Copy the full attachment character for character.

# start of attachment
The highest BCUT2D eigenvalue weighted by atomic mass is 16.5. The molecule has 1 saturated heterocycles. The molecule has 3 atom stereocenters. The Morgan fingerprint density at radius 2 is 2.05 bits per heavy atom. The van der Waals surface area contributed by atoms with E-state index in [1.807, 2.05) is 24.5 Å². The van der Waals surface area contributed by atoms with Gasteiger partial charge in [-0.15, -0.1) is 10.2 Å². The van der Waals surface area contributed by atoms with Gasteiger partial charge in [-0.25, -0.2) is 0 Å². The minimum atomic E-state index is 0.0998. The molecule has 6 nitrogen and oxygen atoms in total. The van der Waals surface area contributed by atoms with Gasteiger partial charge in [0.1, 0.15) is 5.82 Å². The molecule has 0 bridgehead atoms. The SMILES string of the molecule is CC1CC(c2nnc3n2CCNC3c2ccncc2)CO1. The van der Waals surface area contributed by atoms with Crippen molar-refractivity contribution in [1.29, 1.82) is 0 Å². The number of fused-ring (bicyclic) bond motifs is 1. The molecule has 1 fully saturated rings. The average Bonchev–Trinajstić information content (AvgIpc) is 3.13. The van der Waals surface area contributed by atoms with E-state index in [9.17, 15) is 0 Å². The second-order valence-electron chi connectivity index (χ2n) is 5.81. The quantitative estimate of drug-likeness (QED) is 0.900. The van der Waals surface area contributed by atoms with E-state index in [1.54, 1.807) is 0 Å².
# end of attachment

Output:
The highest BCUT2D eigenvalue weighted by atomic mass is 16.5. The molecule has 1 saturated heterocycles. The molecule has 3 atom stereocenters. The Morgan fingerprint density at radius 2 is 2.05 bits per heavy atom. The van der Waals surface area contributed by atoms with E-state index in [1.807, 2.05) is 24.5 Å². The van der Waals surface area contributed by atoms with Gasteiger partial charge in [-0.15, -0.1) is 10.2 Å². The van der Waals surface area contributed by atoms with Gasteiger partial charge in [-0.25, -0.2) is 0 Å². The minimum atomic E-state index is 0.0998. The molecule has 6 nitrogen and oxygen atoms in total. The van der Waals surface area contributed by atoms with Gasteiger partial charge in [0.1, 0.15) is 5.82 Å². The molecule has 0 bridgehead atoms. The SMILES string of the molecule is CC1CC(c2nnc3n2CCNC3c2ccncc2)CO1. The van der Waals surface area contributed by atoms with Crippen molar-refractivity contribution in [1.29, 1.82) is 0 Å². The number of fused-ring (bicyclic) bond motifs is 1. The molecule has 1 fully saturated rings. The average Bonchev–Trinajstić information content (AvgIpc) is 3.13. The van der Waals surface area contributed by atoms with E-state index in [9.17, 15) is 0 Å². The second-order valence-electron chi connectivity index (χ2n) is 5.81. The quantitative estimate of drug-likeness (QED) is 0.900. The van der Waals surface area contributed by atoms with E-state index in [1.54, 1.807) is 0 Å².